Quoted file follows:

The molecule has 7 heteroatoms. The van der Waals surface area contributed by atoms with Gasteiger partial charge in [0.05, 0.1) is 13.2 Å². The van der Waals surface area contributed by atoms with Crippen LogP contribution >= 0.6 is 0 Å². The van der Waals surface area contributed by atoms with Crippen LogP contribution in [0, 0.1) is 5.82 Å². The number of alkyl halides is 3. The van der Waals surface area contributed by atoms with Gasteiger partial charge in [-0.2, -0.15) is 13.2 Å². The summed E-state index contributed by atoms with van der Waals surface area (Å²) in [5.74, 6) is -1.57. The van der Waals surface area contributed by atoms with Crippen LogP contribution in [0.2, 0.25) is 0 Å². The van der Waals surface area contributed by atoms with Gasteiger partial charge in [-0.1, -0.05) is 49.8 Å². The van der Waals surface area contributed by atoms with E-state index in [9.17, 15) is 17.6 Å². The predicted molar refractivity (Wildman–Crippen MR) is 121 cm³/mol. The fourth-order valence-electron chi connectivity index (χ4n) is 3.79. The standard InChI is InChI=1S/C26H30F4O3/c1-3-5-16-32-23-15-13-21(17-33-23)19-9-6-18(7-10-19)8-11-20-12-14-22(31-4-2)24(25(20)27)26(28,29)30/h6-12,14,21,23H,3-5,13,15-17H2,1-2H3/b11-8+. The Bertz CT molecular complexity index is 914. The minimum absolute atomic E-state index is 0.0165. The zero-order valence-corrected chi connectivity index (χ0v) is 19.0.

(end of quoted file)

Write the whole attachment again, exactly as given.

The molecule has 7 heteroatoms. The van der Waals surface area contributed by atoms with Gasteiger partial charge in [0.05, 0.1) is 13.2 Å². The van der Waals surface area contributed by atoms with Crippen LogP contribution >= 0.6 is 0 Å². The van der Waals surface area contributed by atoms with Crippen LogP contribution in [0, 0.1) is 5.82 Å². The number of alkyl halides is 3. The van der Waals surface area contributed by atoms with Gasteiger partial charge in [-0.2, -0.15) is 13.2 Å². The summed E-state index contributed by atoms with van der Waals surface area (Å²) in [5.74, 6) is -1.57. The van der Waals surface area contributed by atoms with Crippen LogP contribution in [0.2, 0.25) is 0 Å². The van der Waals surface area contributed by atoms with Gasteiger partial charge in [-0.1, -0.05) is 49.8 Å². The van der Waals surface area contributed by atoms with E-state index in [9.17, 15) is 17.6 Å². The predicted molar refractivity (Wildman–Crippen MR) is 121 cm³/mol. The fourth-order valence-electron chi connectivity index (χ4n) is 3.79. The standard InChI is InChI=1S/C26H30F4O3/c1-3-5-16-32-23-15-13-21(17-33-23)19-9-6-18(7-10-19)8-11-20-12-14-22(31-4-2)24(25(20)27)26(28,29)30/h6-12,14,21,23H,3-5,13,15-17H2,1-2H3/b11-8+. The Bertz CT molecular complexity index is 914. The minimum absolute atomic E-state index is 0.0165. The zero-order valence-corrected chi connectivity index (χ0v) is 19.0.